From Sizing Up the Universe
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|In this close-up view, the Carina Nebula features a pair of Bok globules (left and right), which are thought to be concentrations of dust condensing into yet-to-be-born stars. (NASA, ESA, p. 6-7)||The Western Veil Nebula, known as the Witch’s Broom, is part of a huge supernova remnant that spans more than six moon widths (diameters) across in the night sky. (Robert J. Vanderbei, p. 8-9)||The band of light known as the Milky Way is at its widest when one looks at it in the direction of the galactic center. (Jim Richardson, p. 25)||The Pan-STARRS 1 telscope complex in Maui, Hawaii maps the sky. (Stephen L. Alvarez,. 44-45)|
|With 14,000,000-power magnification provided by a hypothetical supertelescope, we would be able to see dramatic views of nearby stars as well as the footprint Buzz Aldrin left behind on the moon. (Stars: Robert J. Vanderbei, p. 43)||The moon is roughly a quarter the size of Earth. When astronauts on the moon looked back at Earth, it was four times the angular diameter of the moon as seen from Earth. (NASA, p. 144)||The Butterfly Nebula, a dying star shedding gas. The ring of dust at the narrow waist, thrown off by the star earlier, now forces newly ejected gas out the top and bottom, creating a nebula that is more than two lightyears in diameter. (NASA, ESA and the Hubble Heritage Team STScI/AURA, p. 187)||Buzz Aldrin on the moon, photographed by Neil Armstrong. Armstrong is reflected in the visor. (NASA, p. 191)|
“A feast for the eyes and a banquet for the mind."
Neil de Grasse Tyson, best-selling author and NovaScienceNow host
“The genius of Sizing Up the Universe comes directly from the co-authors'
fertile brains. ... It may strike readers, meanwhile, that the authors
must have conjured up some sort of Einsteinian space warp to get so much
information, in such a variety of vivid, gorgeous and conceptually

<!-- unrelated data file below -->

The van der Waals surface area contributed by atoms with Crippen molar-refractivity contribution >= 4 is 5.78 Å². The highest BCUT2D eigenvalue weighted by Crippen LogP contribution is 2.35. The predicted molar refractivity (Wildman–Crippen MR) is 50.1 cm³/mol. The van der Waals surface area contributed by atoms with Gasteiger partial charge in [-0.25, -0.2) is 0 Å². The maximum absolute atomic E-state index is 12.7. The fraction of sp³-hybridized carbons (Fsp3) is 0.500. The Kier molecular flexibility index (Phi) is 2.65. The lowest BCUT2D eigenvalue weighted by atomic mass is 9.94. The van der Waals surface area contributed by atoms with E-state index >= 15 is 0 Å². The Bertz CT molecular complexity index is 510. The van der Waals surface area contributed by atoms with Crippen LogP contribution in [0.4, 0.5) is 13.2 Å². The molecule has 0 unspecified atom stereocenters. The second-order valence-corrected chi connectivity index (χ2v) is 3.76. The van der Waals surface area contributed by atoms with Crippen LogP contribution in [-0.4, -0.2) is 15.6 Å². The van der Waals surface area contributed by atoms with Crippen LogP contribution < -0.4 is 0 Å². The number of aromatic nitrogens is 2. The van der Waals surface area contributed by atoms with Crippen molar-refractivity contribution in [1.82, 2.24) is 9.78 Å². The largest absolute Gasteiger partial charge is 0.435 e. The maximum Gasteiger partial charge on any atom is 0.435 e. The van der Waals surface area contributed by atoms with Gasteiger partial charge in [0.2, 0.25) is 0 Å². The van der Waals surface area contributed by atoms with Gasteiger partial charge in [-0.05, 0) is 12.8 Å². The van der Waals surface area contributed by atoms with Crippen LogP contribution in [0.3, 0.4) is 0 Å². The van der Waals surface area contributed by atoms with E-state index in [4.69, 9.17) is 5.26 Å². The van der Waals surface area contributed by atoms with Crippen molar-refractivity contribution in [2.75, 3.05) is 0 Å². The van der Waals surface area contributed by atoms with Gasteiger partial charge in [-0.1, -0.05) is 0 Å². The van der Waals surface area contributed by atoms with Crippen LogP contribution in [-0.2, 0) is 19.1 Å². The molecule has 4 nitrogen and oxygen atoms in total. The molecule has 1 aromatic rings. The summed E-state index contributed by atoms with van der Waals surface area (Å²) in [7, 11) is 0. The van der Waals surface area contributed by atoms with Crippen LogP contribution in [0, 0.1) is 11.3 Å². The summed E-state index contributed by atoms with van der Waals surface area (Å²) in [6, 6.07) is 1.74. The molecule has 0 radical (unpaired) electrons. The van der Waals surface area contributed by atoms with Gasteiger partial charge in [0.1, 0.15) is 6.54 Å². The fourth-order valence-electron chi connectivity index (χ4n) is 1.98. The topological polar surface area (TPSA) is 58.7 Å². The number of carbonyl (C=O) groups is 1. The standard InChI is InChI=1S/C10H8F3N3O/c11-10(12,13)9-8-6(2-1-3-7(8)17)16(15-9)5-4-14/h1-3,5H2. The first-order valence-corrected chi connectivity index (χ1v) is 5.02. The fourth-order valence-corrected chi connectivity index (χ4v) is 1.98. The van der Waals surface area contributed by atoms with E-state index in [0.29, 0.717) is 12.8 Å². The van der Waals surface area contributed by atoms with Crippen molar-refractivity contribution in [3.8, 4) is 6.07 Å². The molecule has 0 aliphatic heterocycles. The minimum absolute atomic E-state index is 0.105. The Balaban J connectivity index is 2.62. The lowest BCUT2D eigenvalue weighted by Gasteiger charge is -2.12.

brilliant forms, into a single book. You can pretty much open it to any
page and have an "aha!" moment that will embed itself in your brain. And
over time, without even noticing, you may even begin to grasp the true
immensity of the universe." ~Michael D. Lemonick, TIME.com
"It may strike readers...that the authors must have conjured up some sort of Einsteinian space warp to get so much information, in such a variety of vivid, gorgeous and conceptually brilliant forms, into a single book." --Time
"You can pretty much open it to any page and have an "aha!" moment that will embed itself in your brain." --Time
"The latest attempt to put the cosmos in perspective, and it may be the most effective yet — even though it takes the retro form of a physical book...it also conveys the relative sizes and distances of cosmic objects in so many different and ingenious ways that it becomes a little dizzying — in the best possible sense." –Time
"This is a wonderful book - one I had been waiting for ever since I was eight years old, and one that would make a memorable gift for imaginations young and old." –New Scientist
“magnified stunning views.” –Book News
“It’s impossible to fathom the scale of the universe, but Princeton professors Robert Vanderbei and J. Richard Gott sure as heck try.” –The Star Ledger (Newark)